- Haisten Willis
Karen Kinsell, 62, is the only doctor operating in Clay, an impoverished county of 3,000 residents in southwest Georgia’s “black belt,” so named initially for the rich soil of the region, then later for those who cultivated that soil.
Karen opened her practice 19 years ago and has been the only physician in town for the last 12. Where an average doctor sees maybe 20 patients a day, she sees 30-plus, long ago accepting the necessity of 11-hour work days that last into nightfall during the colder months.
The practice, known as Clay County Medical Center, isn’t what a metro Atlantan would call typical. The building began life as a Tastee Freeze stand. It also spent time as a car dealership, a loan office and a storage facility before becoming Karen’s office. It sits just south of downtown Fort Gaines, the county seat, not far from the long-shuttered hospital.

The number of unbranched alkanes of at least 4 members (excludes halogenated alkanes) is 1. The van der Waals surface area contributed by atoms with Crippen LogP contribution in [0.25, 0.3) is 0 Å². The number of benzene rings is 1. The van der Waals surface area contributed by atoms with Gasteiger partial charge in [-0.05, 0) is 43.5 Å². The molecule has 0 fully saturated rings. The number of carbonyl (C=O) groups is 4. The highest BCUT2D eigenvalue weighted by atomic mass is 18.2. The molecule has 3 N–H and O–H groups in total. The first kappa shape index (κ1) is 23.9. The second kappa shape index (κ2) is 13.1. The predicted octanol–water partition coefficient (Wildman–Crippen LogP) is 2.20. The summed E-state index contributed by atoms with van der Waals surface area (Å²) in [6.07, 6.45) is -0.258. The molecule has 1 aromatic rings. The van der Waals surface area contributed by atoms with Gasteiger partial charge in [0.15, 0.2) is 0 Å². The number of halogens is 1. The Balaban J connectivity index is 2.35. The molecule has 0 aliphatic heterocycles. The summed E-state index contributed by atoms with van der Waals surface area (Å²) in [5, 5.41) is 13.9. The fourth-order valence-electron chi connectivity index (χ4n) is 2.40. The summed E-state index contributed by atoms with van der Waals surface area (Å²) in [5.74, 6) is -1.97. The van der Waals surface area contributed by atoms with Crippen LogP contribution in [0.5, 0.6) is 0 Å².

The medical center bears typical doctor’s office wall decor on its knotty pine paneling, which serves to camouflage holes in the wall left over from the building’s eclectic past. Water damage can be seen along the ceiling tiles. The furniture is mismatched.
“It’s really not how a doctor’s office should be in America,” Karen says. “Certainly not in Georgia.”